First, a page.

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Astronaut pitches engineering careers, Seattle shuttle plans

Bonnie Dunbar’s travel photos are a lot more interesting than most.

When the former astronaut showed her family homestead near Sunnyside, Wash., to Spokane’s Rotary 21 club Thursday, the view was from space.

Her slides of the Columbia River, the world’s largest sand dunes in western Africa and the Southern Lights over Antarctica also wowed her audience.

Even the photographic cliché of tourists taking each other’s picture is more interesting on the International Space Station.

Dunbar encouraged her audience to look for the station with help from a National Aeronautics and Space Administration website: www.jsc.nasa.gov/sightings.

“My 83-year-old mother does that,” Dunbar said.

Her Spokane address had two goals: to generate interest in Seattle Museum of Flight’s efforts to acquire a retired space shuttle, and to “fill the pipeline” of future engineers and scientists.

Dunbar said she was inspired to design spacecraft while watching the Russian Sputnik satellite as a 9-year-old girl on a ranch at Outlook, Wash.

When she entered high school at nearby Sunnyside, the principal told her to take algebra.

“Trust me,” he said, and Dunbar did.

She said she also trusted her physics teacher’s advice to become an engineer. She couldn’t afford to go to the University of Washington, but America’s space program needed engineers and a federal grant paid her way.

At the UW, the chairman of the mining, metallurgical and ceramic engineering department showed Dunbar an artist’s concept of a space shuttle re-entering the atmosphere with its underside glowing orange from the friction.

Dunbar said the department chairman promised her summer work and introductions to NASA engineers if she would become a ceramics engineer. And she did.

Eventually, she added a doctorate in mechanical and biomedical engineering.

At 28, Dunbar had her “dream job” helping Rockwell International design the space shuttle’s ceramic heat shield. But she went on to join NASA and participate in five shuttle flights before moving into management.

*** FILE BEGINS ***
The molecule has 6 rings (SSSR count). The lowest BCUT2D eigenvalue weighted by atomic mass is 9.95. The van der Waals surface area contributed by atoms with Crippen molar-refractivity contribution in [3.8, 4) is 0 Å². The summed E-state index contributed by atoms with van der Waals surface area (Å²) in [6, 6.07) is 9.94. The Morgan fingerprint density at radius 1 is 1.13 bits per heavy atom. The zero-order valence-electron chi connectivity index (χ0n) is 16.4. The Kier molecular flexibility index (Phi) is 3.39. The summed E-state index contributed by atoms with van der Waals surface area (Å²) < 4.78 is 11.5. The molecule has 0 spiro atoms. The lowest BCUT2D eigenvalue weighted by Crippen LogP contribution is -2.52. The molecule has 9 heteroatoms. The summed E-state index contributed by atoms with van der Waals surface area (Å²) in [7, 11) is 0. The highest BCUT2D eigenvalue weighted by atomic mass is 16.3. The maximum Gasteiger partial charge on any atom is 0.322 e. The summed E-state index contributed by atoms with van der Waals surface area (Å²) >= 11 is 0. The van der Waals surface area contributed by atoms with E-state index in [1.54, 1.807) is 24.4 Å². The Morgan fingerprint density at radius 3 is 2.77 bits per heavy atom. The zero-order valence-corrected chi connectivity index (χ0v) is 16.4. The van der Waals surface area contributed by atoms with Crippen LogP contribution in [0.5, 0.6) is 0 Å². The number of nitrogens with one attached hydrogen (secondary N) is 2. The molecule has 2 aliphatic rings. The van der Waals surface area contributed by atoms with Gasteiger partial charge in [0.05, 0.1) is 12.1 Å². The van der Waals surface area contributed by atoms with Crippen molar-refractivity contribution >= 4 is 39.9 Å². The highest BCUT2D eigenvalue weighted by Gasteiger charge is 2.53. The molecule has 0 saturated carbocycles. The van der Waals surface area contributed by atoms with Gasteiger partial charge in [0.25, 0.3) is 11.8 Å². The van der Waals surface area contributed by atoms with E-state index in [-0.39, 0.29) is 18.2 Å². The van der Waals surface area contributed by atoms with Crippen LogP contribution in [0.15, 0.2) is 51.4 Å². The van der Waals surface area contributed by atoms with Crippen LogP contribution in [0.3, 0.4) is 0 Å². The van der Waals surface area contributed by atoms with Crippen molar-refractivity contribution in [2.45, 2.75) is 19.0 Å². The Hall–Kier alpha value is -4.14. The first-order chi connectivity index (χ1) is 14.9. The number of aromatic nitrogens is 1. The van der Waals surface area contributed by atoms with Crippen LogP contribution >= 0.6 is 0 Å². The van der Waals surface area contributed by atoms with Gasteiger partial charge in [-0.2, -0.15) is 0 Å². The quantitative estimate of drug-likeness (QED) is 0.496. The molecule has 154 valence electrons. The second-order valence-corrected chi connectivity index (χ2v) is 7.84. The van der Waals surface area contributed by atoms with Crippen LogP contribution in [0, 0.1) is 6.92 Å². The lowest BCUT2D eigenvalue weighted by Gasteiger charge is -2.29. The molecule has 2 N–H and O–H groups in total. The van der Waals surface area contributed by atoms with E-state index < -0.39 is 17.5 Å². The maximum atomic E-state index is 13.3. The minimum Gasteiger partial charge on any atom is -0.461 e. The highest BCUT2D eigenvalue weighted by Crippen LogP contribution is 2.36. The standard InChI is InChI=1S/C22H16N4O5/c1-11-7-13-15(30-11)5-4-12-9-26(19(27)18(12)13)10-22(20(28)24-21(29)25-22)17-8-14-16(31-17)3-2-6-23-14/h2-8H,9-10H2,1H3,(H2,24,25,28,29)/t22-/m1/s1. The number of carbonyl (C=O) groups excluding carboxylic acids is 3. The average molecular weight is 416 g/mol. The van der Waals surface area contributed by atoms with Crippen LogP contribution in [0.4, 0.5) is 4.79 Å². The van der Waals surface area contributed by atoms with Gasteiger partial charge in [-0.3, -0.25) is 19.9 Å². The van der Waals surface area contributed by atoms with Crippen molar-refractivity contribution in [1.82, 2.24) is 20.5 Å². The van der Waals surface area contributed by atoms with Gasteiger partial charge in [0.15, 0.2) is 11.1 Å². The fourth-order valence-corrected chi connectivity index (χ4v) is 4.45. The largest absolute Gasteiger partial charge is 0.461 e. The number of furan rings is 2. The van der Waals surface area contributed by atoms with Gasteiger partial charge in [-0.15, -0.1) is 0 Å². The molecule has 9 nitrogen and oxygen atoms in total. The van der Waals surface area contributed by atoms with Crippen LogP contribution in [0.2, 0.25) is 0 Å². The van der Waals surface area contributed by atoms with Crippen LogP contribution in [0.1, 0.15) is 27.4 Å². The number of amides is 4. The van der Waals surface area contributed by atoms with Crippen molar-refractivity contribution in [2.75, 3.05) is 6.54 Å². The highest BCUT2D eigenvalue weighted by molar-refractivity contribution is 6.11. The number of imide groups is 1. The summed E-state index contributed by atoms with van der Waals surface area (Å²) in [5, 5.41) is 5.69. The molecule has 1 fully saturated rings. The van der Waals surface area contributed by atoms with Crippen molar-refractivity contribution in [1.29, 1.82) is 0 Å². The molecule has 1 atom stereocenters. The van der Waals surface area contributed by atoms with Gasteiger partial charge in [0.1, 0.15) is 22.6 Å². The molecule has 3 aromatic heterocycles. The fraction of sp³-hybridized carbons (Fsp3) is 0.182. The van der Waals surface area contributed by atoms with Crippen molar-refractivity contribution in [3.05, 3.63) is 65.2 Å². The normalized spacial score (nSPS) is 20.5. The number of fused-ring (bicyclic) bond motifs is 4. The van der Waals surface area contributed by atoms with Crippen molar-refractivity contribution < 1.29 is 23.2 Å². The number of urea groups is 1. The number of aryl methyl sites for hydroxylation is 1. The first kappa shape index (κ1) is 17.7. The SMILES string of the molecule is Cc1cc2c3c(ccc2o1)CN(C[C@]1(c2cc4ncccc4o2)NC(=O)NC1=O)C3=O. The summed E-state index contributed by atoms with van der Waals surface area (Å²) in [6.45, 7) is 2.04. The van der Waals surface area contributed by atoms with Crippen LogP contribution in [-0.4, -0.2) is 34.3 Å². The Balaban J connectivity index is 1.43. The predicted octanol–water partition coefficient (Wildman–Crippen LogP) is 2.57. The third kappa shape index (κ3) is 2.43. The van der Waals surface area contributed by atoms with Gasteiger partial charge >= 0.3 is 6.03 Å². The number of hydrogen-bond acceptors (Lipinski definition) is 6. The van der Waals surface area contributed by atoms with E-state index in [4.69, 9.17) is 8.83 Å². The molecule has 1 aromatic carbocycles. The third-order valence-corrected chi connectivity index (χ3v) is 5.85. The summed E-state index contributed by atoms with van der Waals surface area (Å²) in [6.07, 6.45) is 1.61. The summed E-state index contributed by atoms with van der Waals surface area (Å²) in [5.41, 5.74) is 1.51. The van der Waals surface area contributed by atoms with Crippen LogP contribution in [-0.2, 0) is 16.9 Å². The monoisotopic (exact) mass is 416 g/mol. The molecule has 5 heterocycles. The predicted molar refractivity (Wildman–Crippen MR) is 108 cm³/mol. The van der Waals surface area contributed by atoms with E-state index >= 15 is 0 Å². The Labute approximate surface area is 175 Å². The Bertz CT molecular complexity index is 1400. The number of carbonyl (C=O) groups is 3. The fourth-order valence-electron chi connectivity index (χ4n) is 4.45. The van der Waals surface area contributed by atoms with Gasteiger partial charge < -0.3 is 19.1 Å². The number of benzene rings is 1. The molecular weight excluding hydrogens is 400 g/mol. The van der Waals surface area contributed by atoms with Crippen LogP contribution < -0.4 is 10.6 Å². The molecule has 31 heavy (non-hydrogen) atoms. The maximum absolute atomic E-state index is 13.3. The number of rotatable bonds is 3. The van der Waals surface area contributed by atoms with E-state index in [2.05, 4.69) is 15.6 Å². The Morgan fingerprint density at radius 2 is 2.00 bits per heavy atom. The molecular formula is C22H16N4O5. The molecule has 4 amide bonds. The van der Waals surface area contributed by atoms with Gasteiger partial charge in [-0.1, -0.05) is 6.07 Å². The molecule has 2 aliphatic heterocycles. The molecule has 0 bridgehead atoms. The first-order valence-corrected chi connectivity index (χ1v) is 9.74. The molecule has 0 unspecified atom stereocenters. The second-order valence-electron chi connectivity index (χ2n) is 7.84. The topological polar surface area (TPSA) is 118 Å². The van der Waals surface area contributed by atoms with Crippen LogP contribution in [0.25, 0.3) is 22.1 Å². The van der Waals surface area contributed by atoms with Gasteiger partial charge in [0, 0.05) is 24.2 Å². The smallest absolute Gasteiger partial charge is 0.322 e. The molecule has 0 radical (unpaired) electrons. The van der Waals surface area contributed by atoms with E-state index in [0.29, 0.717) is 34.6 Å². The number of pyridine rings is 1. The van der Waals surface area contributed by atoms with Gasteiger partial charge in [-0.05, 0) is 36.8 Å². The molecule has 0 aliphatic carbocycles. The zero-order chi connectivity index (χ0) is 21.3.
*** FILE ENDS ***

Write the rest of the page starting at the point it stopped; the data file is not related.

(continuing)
She trained in Russia for 13 months and learned to speak the language for her final mission, in 1998, in which the Endeavor docked with the Russian space station Mir. Also on that mission was Michael Anderson, of Cheney, who died in 2003 when the Columbia broke up on re-entry.

Dunbar was assistant to the director of the Johnson Space Center when she “jumped” at the chance in 2005 to encourage new generations of engineers through the Museum of Flight.

Engineering graduations in the United States have declined since the 1980s. Ten times as many Chinese and four times as many Indians now become engineers as do Americans, she said.

“The challenge starts in middle school, keeping our kids engaged in science and math and teaching the right science and math,” Dunbar said.

She said the Museum of Flight reaches 120,000 to 140,000 children a year with 22 programs, including an aerospace scholars program that lets 160 kids spend a week with scientists and engineers designing a mission to Mars.

The museum is on a mission to win one of four space shuttles that are to be retired next year. Dunbar encouraged donations to the project, which she hopes will inspire others as she was.

“Imagine the possibilities of bringing a space shuttle to Washington state on the top of a Boeing 747 that was made in Seattle, and flying it around the Space Needle,” Dunbar said.



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